Ms. Marshall referred to Mr. Murri’s concept:
“You applied for this Tiny Homes initiative. We asked you to come together as a team. Your project was well advanced, in terms of some of the applications we received; you had a specific parcel chosen, and frankly one of our concerns was, ‘Well, this is meant to be kind of an introductory conversation; is this still going to work for you?’ So we worked with [Mary Jo Coulehan, Chamber Executive Director] and decided it could still be a fruitful conversation, and beneficial to all of you.”
The other two ‘visiting experts’ — besides Ms. Marshall and Mr. Stambaugh — were Ann Miller, from the DOLA Community Development Office, and Shay Coburn from DOLA’s ‘Colorado Main Street’ program. Each of the visiting consultants brought with them a particular professional background, and a unique perspective on the subject of ‘Tiny Homes’ — although they also came with a somewhat limited understanding of the community we call Pagosa Springs.
We, the 20 local participants, were expected to share our more intimate knowledge of this rural community.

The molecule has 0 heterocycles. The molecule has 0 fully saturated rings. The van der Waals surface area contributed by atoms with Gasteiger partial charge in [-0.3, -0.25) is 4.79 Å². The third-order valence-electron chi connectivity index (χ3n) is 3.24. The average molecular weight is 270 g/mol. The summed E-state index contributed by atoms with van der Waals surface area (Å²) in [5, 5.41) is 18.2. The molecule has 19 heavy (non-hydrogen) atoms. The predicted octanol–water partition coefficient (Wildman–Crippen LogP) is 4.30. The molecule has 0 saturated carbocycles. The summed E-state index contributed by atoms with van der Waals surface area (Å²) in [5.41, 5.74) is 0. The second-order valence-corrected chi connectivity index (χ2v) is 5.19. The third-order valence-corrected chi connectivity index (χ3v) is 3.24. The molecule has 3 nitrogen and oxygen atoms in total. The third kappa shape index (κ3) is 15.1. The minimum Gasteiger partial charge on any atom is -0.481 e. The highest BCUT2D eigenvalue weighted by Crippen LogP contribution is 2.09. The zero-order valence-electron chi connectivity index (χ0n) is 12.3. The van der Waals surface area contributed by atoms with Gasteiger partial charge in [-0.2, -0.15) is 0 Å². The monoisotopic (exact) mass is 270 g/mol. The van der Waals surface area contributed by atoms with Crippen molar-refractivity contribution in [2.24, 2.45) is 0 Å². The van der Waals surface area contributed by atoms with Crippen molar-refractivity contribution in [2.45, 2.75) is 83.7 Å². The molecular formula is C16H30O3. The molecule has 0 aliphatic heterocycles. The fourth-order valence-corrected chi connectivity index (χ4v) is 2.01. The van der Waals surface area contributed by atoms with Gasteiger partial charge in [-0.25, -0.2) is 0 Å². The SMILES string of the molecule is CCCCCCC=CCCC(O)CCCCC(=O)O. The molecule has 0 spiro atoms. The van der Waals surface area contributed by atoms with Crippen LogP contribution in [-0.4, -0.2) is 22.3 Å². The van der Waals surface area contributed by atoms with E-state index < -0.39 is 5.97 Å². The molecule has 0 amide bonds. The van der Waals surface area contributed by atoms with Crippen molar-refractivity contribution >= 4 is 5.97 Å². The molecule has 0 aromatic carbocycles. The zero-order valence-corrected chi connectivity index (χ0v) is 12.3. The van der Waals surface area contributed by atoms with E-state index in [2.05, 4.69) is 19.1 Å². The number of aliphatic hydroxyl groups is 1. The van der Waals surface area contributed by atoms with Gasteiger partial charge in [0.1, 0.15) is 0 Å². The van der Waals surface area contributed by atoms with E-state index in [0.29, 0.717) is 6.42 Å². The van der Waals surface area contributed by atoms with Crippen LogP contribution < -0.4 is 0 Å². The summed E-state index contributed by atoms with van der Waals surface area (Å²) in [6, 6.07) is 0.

But before we go any further, we ought to define what we mean by “Tiny Homes.” Because there are a couple of rather different meanings knocking around right now, out there in the big wide world. We don’t have a legal definition yet, here in Archuleta County nor in the state of Colorado, and our visiting consultants suggested two possible ways the term is being used.
1. A recreational vehicle (RV) that is a small house on wheels for temporary residency. (Also known, apparently, as a THOW: Tiny Home On Wheels.)
2. A small house, typically smaller than 800 square feet, on a foundation for permanent residency.
In fact, I believe we actually talked more about the type of dwelling included in Definition #1… the small house on wheels… but intended, perhaps, for permanent residency?